Hospital prevails in nurse’s lawsuit claiming pay for meal breaks

Court rules hospital had good intent — Nurse didn’t pursue compensation

A Tennessee hospital has come out on top in a lawsuit filed by a nurse regarding pay for time worked during meal breaks. However, hospitals might see more cases in which employees argue that they should be paid for time in which they were officially “off the clock,” yet their duties as a healthcare provider required them to engage with patients and co-workers.

The 6th Circuit Court of Appeals court affirmed the judgment of the trial court in dismissing a lawsuit under the Fair Labor Standards Act (FLSA) against Baptist Memorial Health Care in Memphis, TN, which was represented by Paul E. Prather, JD, a shareholder with the law firm of Littler Mendelson, also in Memphis.

The court found that the hospital was diligent in its effort to ensure that a reasonable procedure was in place for employees to report and be paid for any missed or interrupted meal breaks; however, the plaintiff, Margaret White, failed to utilize the established procedures to receive pay in lieu of meal breaks. (The full court opinion is available online at http://tinyurl.com/flsaopinion.)

This decision has implications for other hospitals as it demonstrates that an employer should not be liable for work performed when the employee fails to report that time and there is no other basis for the employer to know that the employee worked and was not paid, Prather says.

“This has become a hot topic, and we’ve seen a big uptick in this type of litigation in the healthcare industry in the past five or six years,” Prather says. “We call this ‘off the clock litigation,’ as opposed to more typical FSLA litigation in which someone claims they worked overtime and didn’t get paid, or they’re not being paid the correct rate. In this type of claim, they’re saying they were forced to work when they were officially off the clock.”

White was the original plaintiff in the case. However, the court certified a class action, and about 200 people joined her in suing Baptist Memorial. The White case is the second of two such lawsuits recently brought against Baptist Memorial. In an earlier lawsuit, plaintiffs made a similar claim against Baptist Memorial and two other hospitals about not being paid for meal times, and they were certified by the court for class action litigation. About 450 plaintiffs joined that lawsuit.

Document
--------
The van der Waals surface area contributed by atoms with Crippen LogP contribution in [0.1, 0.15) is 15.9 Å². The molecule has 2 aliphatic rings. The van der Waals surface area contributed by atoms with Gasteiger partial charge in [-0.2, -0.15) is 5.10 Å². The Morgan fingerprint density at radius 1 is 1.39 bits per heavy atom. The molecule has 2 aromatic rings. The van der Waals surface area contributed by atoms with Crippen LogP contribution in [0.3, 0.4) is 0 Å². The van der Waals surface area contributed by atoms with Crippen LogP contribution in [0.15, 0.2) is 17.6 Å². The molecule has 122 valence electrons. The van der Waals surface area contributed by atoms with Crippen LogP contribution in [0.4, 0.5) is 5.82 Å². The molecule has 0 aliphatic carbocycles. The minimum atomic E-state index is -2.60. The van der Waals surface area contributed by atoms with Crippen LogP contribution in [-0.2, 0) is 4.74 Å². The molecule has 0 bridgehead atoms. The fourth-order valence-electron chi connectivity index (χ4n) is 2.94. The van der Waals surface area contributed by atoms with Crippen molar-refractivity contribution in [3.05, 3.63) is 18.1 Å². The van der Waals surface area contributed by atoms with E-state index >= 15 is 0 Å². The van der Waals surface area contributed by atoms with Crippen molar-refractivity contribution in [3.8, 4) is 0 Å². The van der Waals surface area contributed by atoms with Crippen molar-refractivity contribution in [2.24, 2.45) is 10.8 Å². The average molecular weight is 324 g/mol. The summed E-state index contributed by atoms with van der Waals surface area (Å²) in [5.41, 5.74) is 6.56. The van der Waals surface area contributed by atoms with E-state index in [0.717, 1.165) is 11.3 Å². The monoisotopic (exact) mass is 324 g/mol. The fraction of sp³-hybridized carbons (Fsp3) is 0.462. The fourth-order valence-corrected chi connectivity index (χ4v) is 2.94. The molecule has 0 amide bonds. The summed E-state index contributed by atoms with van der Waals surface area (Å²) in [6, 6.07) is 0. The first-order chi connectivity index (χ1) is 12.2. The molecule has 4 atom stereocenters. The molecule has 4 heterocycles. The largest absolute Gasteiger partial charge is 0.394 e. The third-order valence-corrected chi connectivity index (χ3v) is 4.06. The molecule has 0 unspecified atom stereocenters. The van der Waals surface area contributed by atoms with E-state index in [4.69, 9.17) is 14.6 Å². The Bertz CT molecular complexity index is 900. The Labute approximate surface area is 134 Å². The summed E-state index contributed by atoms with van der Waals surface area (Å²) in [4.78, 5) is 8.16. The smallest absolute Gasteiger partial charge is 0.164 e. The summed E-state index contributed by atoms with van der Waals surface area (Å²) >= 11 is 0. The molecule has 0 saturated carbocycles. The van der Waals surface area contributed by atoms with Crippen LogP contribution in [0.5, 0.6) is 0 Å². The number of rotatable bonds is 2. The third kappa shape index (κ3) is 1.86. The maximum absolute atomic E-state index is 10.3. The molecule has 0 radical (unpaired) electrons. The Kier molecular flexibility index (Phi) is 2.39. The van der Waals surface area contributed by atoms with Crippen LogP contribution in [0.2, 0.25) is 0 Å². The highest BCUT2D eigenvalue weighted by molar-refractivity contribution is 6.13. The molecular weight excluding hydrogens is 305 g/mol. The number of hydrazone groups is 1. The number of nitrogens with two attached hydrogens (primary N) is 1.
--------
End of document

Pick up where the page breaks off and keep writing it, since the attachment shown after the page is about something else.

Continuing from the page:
In both cases, however, the court eventually dismissed the class action certification and then ruled against the individual plaintiffs.

“In the White case, the court dismissed her claims because it said the hospital had a procedure to notify them that she worked through a meal break, she had used that procedure, she voluntarily chose to quit using that procedure, and the hospital had no way to know that she was both working and not getting paid,” Prather says. “The certification question was appealed, the summary judgment was appealed also, but the appeals court said it was her responsibility to use the procedure set up by the hospital. And because she could not prevail, she could not represent the class action participants.”

One lesson from the case is that class action lawsuits are not well-suited to this type of claim, Prather says. Risk managers should not assume too quickly that class action is the right method for resolving this type of FSLA claim, he says. (See p. 3 for more lessons from the White case.)

Such claims against hospitals are not uncommon, and many hospitals settle them quickly to avoid what can be high litigation costs and the fear of a high payout, Prather says. “In this case, the hospital said, ‘we think we’ve done this right and until somebody tells us otherwise, we’re not going to just roll over and pay millions of dollars to plaintiffs’ lawyers,’” Prather explains. “It’s become a little bit of an industry, where you have plaintiffs’ lawyers going out and soliciting people to file these claims in the healthcare industry. It’s partly because so many people in healthcare do use automatic deductions for meal breaks as a payroll function.”

Risk managers should be cautious not to read too much into the ruling, says Elisa J. Lintemuth, JD, an associate with the law firm of Dykema in Grand Rapids, MI.

“While the 6th Circuit’s decision does not shelter employers who turn a blind eye to the hours its employees work, it does provide protection to employers that, as a result of employees’ actions or inactions, are not made aware of uncompensated work time,” Lintemuth says. “In light of White, employers should review their policies and consider clarifying the employee’s duty to report missed meal breaks and overtime.”

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